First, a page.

Tuesday, August 30, 2005

Views on the user-friendliness of healthcare systems: a global survey

Between May and August 2005, HSCNews International conducted a global survey of health campaigners. The survey asked campaigners about the user-friendliness of their national healthcare systems. Respondents commented on six key indicators of system user-friendliness. The indicators were:

(1) Access to a second opinion.

(2) Same-day access to a doctor in a non-emergency situation.

(3) Availability of private health insurance for care that is not reimbursed by the main healthcare system.

(4) Access to repeat prescriptions.

(5) Access to personal medical records.

(6) Access to round-the-clock medical advice and information.

The survey received responses from 406 health campaigners from 38 different countries. The groups participating in the survey specialised in a wide range of healthcare issues and diseases.

Summary of survey findings:

Despite the willingness of politicians in many countries to make patients’ needs paramount, and the existence of legislation and policies to promote the cause of healthcare users, this HSCNews International survey found that none of the healthcare systems around the world could be regarded as truly user-friendly.

That said, Western Europe performed best in the survey. Some 30-50% of the 108 participants from the region affirmed that their country performed well for the six HSCNews indicators of user-friendliness. Just behind was Australasia and the Pacific Rim, where national healthcare systems performed at a level similar to those of Eastern Europe. The countries of North and Central America, by contrast, were among the worst performers in the survey. Approval ratings from campaigners in the region never reached higher than 31%.

One of the survey’s most surprising findings was the poor rating that the 41 respondents from Canada gave their country’s healthcare system. Canada has long claimed a high-quality healthcare system that provides universal access. Yet Canadian health campaigners responding to the survey were scathing about their healthcare system’s ability to give access to doctors in non-emergency situations, access to repeat prescriptions, access to medical records, and access to round-the-clock healthcare information.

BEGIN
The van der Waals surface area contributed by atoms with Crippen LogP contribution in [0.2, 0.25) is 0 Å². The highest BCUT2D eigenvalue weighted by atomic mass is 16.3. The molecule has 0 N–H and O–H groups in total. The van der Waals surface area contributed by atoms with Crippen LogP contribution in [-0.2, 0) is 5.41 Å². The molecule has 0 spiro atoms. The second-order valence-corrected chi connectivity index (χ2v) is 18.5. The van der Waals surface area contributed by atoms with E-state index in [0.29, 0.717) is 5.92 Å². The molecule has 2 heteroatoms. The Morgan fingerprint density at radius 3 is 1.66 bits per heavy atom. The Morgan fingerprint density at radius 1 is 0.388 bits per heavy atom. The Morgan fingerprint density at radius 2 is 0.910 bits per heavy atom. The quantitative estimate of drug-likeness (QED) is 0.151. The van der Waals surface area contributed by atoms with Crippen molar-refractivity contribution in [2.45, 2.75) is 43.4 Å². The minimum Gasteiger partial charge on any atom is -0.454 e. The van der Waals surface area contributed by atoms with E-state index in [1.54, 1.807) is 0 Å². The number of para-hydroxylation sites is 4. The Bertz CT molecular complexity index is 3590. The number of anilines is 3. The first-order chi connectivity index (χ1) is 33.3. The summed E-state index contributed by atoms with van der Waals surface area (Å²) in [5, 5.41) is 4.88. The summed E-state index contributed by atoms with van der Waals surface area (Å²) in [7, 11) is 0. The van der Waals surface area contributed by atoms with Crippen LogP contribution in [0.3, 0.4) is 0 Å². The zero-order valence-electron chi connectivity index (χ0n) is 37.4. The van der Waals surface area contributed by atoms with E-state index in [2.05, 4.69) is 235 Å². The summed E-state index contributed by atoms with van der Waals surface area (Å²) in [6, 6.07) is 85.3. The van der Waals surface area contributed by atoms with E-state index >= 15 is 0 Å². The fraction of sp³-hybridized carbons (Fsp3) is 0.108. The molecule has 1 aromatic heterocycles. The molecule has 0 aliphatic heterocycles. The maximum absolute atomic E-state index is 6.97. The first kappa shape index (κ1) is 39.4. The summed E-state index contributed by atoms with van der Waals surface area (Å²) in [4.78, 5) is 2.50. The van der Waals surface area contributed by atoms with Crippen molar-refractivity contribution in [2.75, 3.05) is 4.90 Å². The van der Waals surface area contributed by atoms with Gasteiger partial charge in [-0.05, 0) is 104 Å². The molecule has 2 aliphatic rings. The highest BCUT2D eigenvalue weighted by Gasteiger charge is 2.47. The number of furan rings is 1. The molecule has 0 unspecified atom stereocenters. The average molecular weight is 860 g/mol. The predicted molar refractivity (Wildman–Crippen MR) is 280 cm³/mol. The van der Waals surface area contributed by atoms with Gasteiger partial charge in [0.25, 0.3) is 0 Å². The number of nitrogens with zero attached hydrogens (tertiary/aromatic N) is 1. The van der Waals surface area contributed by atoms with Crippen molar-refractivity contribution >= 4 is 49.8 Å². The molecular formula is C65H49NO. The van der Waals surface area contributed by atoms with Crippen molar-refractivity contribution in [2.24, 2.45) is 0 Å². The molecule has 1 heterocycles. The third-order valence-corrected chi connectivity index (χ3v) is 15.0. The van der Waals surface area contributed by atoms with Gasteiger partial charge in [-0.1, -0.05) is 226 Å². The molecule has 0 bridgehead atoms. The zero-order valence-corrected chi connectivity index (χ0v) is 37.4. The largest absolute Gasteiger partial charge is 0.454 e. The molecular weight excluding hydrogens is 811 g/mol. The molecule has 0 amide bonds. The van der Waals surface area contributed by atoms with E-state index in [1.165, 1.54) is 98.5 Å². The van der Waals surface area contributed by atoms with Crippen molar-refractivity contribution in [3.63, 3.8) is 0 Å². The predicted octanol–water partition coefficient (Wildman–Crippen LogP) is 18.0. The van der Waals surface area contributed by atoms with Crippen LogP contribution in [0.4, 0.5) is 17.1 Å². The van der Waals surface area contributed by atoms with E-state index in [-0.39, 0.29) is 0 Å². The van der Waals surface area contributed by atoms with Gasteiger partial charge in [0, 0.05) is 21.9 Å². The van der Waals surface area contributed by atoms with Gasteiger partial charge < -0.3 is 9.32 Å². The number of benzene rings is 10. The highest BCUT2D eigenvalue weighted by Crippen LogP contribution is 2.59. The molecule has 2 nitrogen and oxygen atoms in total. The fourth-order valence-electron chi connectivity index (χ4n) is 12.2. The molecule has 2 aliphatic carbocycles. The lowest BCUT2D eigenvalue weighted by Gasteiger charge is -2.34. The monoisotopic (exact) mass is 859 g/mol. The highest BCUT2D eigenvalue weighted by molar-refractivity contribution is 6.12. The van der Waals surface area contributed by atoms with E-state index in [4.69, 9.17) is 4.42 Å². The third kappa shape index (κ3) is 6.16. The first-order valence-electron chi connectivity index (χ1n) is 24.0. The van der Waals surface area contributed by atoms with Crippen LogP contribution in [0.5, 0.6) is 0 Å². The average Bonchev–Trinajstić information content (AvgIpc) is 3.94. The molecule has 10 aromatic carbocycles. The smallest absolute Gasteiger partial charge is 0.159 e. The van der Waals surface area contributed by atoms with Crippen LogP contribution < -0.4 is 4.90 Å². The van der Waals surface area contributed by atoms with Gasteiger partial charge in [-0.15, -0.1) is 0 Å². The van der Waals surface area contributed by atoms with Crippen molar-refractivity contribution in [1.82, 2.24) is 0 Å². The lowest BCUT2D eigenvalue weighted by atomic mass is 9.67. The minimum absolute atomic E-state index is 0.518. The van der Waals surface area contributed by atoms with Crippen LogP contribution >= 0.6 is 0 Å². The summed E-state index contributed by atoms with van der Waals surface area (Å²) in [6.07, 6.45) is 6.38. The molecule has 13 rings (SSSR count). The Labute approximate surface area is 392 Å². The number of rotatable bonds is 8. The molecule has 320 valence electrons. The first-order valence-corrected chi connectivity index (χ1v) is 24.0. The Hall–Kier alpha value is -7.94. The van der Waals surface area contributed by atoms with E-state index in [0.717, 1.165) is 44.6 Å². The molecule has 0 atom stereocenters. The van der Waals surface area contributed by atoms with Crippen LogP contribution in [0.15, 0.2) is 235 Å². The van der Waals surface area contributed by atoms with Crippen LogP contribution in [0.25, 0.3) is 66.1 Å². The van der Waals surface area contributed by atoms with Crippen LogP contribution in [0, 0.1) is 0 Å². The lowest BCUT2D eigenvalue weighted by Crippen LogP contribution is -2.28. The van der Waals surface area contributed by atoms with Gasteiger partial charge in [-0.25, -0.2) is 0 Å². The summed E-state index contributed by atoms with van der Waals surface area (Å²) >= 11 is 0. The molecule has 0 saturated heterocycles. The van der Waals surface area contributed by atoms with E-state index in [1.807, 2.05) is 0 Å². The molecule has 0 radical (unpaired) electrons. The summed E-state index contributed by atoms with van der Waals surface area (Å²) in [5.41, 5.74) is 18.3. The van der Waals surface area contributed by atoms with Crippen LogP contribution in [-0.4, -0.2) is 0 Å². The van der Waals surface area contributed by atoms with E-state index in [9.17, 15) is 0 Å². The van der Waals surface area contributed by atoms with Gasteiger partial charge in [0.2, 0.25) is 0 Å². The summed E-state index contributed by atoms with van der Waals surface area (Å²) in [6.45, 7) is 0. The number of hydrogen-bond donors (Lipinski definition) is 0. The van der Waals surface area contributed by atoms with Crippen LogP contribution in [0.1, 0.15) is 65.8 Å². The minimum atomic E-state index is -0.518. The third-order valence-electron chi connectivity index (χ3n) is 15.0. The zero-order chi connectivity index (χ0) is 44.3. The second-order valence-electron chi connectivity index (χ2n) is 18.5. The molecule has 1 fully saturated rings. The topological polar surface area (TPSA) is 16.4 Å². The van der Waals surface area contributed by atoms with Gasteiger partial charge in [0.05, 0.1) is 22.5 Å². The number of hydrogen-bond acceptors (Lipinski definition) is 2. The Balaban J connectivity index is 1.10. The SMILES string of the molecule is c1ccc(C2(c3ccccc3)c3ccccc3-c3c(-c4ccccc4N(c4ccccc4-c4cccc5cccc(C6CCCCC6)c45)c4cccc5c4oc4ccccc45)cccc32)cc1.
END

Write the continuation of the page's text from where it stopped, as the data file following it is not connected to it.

Canadian respondents indicated that a national shortage of GPs and specialists, coupled with a patriarchial attitude among the medical profession, are to blame for the inadequate user-friendliness of their country’s healthcare system. According to one respondent, 40% of people living in Ontario do not have access to a family doctor. Another respondent explained that, despite the shortfall in numbers of medical professionals, Canadian doctors are usually unwilling to write a repeat prescription without seeing the patient because these consultations supply income to the doctors.

Canadian respondents told HSCNews that Canadian patients who cannot get access to the care they think they need are sometimes forced to travel to other countries to receive it, or (if they cannot afford that) to put themselves forward as candidates for clinical research.

Lots of scope for improvement all over the world !

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